I was too tired, sweating and breathing hard every day back and forth school and home. Quite strange, while walking on the mud path, I myself ate those delicious Sukhiyan. Of course, I was too nervous, if she comes to know that as if I didn’t handed over it to Shiju!
One week later, when Maniyamma arrived again at Grandpa’s House, she asked what happened, if the Sukhiyan was not given to Shiju?
I was shocked because Shiju was crying. Being nervous, I have no words to express.
I lied and said without confidence:
“Maniyamma while crossing the small water stream that comes our way to
School, my leg slipped on a sliding rock in the water. Therefore, I missed the
Sukhiyan pack for Shiju. It was dropped on to the water stream.”
However, I remember she looked at me with care and love. Her eyes were so generous on me. I have never seen such an ocean of love in the eyes of a person later ever in my life. And replied as if to Ra, that is how she used to call Ammachi:
“Ra, ohh, poor kids, they become tired after long distance walk to school.”
“You should do one thing ask their Father (Acha) to look after them.”
Eventually, in the ebb and tide of life, I have developed many differences with Maniyamma! But, never ever, I have found in any shop and in any place an eatable that teaches value, something that is educative and a snack that is reflective of agonizing but nostalgic memory filled with hardship of life. While sparing whopping bucks at star hotels these days; I have never seen even a small portion of appetizing eatable that wets my toungue.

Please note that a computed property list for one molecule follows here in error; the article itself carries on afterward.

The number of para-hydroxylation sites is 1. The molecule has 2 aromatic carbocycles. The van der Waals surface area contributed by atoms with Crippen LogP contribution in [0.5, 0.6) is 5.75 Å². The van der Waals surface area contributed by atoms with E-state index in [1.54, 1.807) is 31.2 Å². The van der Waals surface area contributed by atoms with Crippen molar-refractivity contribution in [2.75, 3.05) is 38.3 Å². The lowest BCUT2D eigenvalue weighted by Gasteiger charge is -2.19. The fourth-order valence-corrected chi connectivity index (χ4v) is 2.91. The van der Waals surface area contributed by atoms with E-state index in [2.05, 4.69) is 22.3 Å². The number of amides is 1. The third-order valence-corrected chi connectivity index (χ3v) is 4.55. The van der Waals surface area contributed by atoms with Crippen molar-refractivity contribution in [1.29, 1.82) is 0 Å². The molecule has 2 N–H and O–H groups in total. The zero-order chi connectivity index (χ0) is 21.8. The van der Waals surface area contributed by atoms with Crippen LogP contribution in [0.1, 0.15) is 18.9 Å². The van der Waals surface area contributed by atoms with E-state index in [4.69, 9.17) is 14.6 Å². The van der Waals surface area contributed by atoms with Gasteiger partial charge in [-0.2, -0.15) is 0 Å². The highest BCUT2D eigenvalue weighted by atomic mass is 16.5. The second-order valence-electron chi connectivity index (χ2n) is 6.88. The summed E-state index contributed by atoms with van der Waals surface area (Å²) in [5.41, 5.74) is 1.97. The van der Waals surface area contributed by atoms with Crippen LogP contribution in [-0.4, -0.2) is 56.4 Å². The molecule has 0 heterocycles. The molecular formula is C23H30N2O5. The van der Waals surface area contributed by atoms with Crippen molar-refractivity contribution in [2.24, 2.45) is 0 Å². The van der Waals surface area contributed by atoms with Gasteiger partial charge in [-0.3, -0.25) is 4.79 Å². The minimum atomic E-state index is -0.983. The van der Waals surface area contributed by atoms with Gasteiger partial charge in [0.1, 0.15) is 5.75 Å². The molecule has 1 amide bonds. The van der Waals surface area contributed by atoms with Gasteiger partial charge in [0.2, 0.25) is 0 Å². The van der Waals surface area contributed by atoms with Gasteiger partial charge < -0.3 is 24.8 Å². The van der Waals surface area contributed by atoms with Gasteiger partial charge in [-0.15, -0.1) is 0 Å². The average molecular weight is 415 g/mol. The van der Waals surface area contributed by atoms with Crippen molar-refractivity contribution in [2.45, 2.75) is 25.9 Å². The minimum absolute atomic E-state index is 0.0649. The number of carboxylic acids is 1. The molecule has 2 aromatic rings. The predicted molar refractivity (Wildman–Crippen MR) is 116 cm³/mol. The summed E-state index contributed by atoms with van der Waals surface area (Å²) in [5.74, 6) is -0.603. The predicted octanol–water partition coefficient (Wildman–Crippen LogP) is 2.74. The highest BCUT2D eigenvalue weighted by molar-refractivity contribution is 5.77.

Maniyamma, I swear you, never ever in my life, I had tasted something delicious and as good as those Sukhiyan from Abukka’s teashop. Life is full of ebb and tide and it is better to give when unasked. Maniyamma despite all differences, I cast off not a garment from me, a skin that I tear with my own hands. Inside me you may see how I love you. And memories haunt me this night!